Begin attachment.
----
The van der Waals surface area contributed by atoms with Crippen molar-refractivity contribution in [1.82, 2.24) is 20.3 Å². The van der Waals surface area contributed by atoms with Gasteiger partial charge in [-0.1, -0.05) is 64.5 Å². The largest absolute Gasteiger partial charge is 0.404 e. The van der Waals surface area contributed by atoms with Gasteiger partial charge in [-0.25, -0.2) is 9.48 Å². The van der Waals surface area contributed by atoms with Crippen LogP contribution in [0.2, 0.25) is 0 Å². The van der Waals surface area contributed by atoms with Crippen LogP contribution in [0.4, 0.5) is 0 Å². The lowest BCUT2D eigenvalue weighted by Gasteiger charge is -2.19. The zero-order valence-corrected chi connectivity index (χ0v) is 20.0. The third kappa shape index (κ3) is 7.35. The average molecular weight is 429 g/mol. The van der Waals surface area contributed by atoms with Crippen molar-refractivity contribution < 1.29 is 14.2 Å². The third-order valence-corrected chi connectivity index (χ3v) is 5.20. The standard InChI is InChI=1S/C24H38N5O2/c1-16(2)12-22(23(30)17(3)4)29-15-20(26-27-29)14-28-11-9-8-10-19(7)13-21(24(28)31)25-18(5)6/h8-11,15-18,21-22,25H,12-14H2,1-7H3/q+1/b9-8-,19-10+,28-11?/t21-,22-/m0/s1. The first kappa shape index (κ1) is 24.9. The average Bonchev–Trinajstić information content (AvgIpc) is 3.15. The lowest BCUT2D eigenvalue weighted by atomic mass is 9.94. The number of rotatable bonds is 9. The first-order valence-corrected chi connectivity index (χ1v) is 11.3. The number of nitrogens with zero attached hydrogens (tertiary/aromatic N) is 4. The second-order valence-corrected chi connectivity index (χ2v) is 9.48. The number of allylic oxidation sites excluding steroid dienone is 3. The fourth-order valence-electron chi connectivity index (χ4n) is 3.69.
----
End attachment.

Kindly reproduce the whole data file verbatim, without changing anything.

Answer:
The van der Waals surface area contributed by atoms with Crippen molar-refractivity contribution in [1.82, 2.24) is 20.3 Å². The van der Waals surface area contributed by atoms with Gasteiger partial charge in [-0.1, -0.05) is 64.5 Å². The largest absolute Gasteiger partial charge is 0.404 e. The van der Waals surface area contributed by atoms with Gasteiger partial charge in [-0.25, -0.2) is 9.48 Å². The van der Waals surface area contributed by atoms with Crippen LogP contribution in [0.2, 0.25) is 0 Å². The van der Waals surface area contributed by atoms with Crippen LogP contribution in [0.4, 0.5) is 0 Å². The lowest BCUT2D eigenvalue weighted by Gasteiger charge is -2.19. The zero-order valence-corrected chi connectivity index (χ0v) is 20.0. The third kappa shape index (κ3) is 7.35. The average molecular weight is 429 g/mol. The van der Waals surface area contributed by atoms with Crippen molar-refractivity contribution < 1.29 is 14.2 Å². The third-order valence-corrected chi connectivity index (χ3v) is 5.20. The standard InChI is InChI=1S/C24H38N5O2/c1-16(2)12-22(23(30)17(3)4)29-15-20(26-27-29)14-28-11-9-8-10-19(7)13-21(24(28)31)25-18(5)6/h8-11,15-18,21-22,25H,12-14H2,1-7H3/q+1/b9-8-,19-10+,28-11?/t21-,22-/m0/s1. The first kappa shape index (κ1) is 24.9. The average Bonchev–Trinajstić information content (AvgIpc) is 3.15. The lowest BCUT2D eigenvalue weighted by atomic mass is 9.94. The number of rotatable bonds is 9. The first-order valence-corrected chi connectivity index (χ1v) is 11.3. The number of nitrogens with zero attached hydrogens (tertiary/aromatic N) is 4. The second-order valence-corrected chi connectivity index (χ2v) is 9.48. The number of allylic oxidation sites excluding steroid dienone is 3. The fourth-order valence-electron chi connectivity index (χ4n) is 3.69.